Logo Logo
Help
Contact
Switch Language to German
Steele, Heather; Maalouf, Walid; Makri, Dimitra; Reese, Sven ORCID: 0000-0002-4605-9791; Kölle, Sabine (15. January 2019): How does sperm sexing in the bovine affect functional morphology of early embryos? Winter Symposium of the Microscopy Society of Ireland, 15.-16. Januar 2019, University College Dublin, Dublin, Irland.
Full text not available from 'Open Access LMU'.

Abstract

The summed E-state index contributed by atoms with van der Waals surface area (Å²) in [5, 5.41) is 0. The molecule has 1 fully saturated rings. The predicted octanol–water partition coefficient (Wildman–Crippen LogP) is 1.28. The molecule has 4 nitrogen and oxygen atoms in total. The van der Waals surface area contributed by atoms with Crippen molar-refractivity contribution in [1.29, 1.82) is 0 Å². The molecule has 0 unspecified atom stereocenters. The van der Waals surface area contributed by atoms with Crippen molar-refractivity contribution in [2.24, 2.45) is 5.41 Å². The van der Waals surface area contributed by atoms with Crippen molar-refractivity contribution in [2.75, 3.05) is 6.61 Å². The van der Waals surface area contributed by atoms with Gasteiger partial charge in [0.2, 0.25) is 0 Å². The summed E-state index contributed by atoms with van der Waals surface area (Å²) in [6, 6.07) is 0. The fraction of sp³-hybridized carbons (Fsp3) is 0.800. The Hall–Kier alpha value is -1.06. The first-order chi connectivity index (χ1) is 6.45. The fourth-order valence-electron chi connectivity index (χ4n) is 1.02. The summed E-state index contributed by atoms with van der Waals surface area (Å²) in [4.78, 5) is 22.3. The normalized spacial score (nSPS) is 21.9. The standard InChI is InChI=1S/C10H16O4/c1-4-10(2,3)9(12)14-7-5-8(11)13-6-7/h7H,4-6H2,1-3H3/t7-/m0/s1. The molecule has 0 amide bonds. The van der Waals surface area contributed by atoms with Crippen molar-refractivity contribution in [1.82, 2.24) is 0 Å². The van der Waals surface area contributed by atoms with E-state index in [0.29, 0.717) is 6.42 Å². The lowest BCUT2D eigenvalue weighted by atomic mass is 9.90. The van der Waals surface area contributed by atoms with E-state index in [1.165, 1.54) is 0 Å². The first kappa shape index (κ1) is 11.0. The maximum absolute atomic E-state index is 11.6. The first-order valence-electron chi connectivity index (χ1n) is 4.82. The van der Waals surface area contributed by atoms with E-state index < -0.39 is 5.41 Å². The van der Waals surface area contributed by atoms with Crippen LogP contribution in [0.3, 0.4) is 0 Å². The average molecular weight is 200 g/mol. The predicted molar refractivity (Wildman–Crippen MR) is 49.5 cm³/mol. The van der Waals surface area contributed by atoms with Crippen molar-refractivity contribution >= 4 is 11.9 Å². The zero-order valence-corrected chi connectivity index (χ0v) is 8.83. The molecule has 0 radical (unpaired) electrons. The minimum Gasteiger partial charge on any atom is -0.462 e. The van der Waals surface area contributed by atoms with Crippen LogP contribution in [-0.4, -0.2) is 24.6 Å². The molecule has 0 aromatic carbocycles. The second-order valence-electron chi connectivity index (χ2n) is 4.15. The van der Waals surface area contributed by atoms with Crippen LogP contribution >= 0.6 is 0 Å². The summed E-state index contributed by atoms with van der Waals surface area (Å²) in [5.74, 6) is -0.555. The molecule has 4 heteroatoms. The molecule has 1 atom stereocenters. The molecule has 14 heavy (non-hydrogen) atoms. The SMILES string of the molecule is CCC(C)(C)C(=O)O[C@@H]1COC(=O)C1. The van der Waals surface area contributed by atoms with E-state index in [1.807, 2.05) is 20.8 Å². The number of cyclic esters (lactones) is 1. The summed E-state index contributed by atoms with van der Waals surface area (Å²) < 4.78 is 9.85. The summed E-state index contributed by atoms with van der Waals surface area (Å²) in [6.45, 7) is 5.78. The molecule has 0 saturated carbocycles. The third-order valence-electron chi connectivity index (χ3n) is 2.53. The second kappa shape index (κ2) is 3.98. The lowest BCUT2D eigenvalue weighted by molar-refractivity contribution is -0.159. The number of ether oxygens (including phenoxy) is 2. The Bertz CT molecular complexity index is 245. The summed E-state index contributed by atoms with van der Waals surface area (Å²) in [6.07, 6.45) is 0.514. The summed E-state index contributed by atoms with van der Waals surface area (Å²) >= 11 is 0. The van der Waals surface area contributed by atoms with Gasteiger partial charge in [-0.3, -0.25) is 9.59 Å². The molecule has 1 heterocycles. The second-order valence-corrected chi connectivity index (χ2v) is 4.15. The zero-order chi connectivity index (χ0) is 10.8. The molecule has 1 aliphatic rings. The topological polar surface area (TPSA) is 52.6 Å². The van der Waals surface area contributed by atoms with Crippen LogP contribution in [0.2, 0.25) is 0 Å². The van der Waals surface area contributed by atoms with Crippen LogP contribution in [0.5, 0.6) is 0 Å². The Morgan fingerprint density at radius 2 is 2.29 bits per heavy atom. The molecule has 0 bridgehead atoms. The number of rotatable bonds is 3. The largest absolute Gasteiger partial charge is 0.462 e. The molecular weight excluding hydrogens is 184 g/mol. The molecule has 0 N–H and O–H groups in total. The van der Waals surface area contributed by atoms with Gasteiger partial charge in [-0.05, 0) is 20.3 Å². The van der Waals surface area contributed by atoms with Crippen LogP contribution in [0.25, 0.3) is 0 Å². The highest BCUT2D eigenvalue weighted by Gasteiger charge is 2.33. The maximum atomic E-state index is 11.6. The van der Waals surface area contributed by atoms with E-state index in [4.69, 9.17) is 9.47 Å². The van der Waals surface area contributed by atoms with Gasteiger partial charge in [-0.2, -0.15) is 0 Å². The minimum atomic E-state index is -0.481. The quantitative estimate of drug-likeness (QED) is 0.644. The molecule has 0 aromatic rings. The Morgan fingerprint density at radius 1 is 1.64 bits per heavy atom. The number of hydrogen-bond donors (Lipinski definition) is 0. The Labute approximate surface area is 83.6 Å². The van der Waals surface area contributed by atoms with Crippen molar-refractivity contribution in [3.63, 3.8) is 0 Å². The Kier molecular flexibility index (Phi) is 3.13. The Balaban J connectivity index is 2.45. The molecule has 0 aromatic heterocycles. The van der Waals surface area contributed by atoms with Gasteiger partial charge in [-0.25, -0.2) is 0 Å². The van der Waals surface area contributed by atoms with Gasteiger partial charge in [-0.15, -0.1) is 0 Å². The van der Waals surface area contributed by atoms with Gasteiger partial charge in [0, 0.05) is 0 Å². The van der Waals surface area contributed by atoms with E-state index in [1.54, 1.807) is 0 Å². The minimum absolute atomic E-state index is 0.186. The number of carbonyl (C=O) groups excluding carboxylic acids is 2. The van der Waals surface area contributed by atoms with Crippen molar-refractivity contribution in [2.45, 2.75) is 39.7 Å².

Sperm sexing is a technology which has been developed to increase the number of female calves in the dairy industry. However, the fertility of bulls after sexing may be reduced up to 25 %. Therefore, the aim of this project was to elucidate the causes for reduced fertility after sperm sexing. For this purpose, bovine oocytes were aspirated from ovaries from cows immediately after slaughter. Oocytes were matured in vitro, fertilized with sexed or conventional semen from the same bull and cultured for 8 days until the blastocyst stage. Embryonic development of embryos was then compared using time lapse video microscopy and fluorescence microscopy. Our results showed that embryos derived from sexed semen were significantly more likely to fail to cleave (Binomial test, p<O.OS) and to arrest at the 4-cell stage (Binomial test, p<O.OS). The number of embryos developing to the blastocyst stage was significantly decreased in embryos derived from sexed sperm as compared to control embryos derived from conventional sperm of the same bull (Binomial test, p<O.OOl). The survival time of embryos derived from sexed semen was significantly shorter as compared to controls (multivariate survival analysis with Cox proportional hazards regression, p<O.OOl). The relative risk for embryos derived from sexed sperm to shrink or fuse cells during development was 1.71 times higher as compared to the conventionally derived embryos. Embryo survival time was significantly bull dependent (Chi-square test, p<O.OOl). With regard to embryonic development, the percentage of apoptotic cells in compact blastocysts was significantly higher as compared to expanding blastocysts hatching blastocysts (multivariate analysis with generalized estimating equation, p<O.OOl). Our results imply that reduced conception rates after sperm sexing are due to decreased developmental capacity of embryos in the 4 cell stage, increased embryonic cell shrinking and cell fusion as well as reduced survival time of blastocysts.